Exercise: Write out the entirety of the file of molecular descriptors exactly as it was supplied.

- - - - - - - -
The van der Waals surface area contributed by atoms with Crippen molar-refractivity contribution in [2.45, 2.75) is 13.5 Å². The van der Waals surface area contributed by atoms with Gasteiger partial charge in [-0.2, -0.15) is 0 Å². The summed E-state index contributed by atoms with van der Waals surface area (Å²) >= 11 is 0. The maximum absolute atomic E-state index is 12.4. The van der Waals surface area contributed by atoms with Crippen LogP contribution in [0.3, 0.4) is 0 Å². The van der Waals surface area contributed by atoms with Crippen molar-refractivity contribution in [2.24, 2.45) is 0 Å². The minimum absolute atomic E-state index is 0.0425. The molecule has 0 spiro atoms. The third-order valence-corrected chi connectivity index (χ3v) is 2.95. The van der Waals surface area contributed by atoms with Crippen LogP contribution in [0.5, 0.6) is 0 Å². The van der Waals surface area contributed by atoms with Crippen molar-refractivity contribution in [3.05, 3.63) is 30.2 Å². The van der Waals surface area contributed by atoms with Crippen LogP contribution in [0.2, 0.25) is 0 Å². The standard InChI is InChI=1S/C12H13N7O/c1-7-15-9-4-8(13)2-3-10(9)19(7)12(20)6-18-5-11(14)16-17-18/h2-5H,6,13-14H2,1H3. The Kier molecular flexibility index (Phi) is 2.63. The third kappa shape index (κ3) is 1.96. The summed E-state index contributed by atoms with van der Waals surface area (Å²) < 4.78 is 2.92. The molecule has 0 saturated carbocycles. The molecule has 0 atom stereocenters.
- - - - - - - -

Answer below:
The van der Waals surface area contributed by atoms with Crippen molar-refractivity contribution in [2.45, 2.75) is 13.5 Å². The van der Waals surface area contributed by atoms with Gasteiger partial charge in [-0.2, -0.15) is 0 Å². The summed E-state index contributed by atoms with van der Waals surface area (Å²) >= 11 is 0. The maximum absolute atomic E-state index is 12.4. The van der Waals surface area contributed by atoms with Crippen LogP contribution in [0.3, 0.4) is 0 Å². The van der Waals surface area contributed by atoms with Crippen molar-refractivity contribution in [2.24, 2.45) is 0 Å². The minimum absolute atomic E-state index is 0.0425. The molecule has 0 spiro atoms. The third-order valence-corrected chi connectivity index (χ3v) is 2.95. The van der Waals surface area contributed by atoms with Crippen LogP contribution in [0.5, 0.6) is 0 Å². The van der Waals surface area contributed by atoms with Crippen molar-refractivity contribution in [3.05, 3.63) is 30.2 Å². The van der Waals surface area contributed by atoms with Crippen LogP contribution in [0.2, 0.25) is 0 Å². The standard InChI is InChI=1S/C12H13N7O/c1-7-15-9-4-8(13)2-3-10(9)19(7)12(20)6-18-5-11(14)16-17-18/h2-5H,6,13-14H2,1H3. The Kier molecular flexibility index (Phi) is 2.63. The third kappa shape index (κ3) is 1.96. The summed E-state index contributed by atoms with van der Waals surface area (Å²) < 4.78 is 2.92. The molecule has 0 saturated carbocycles. The molecule has 0 atom stereocenters.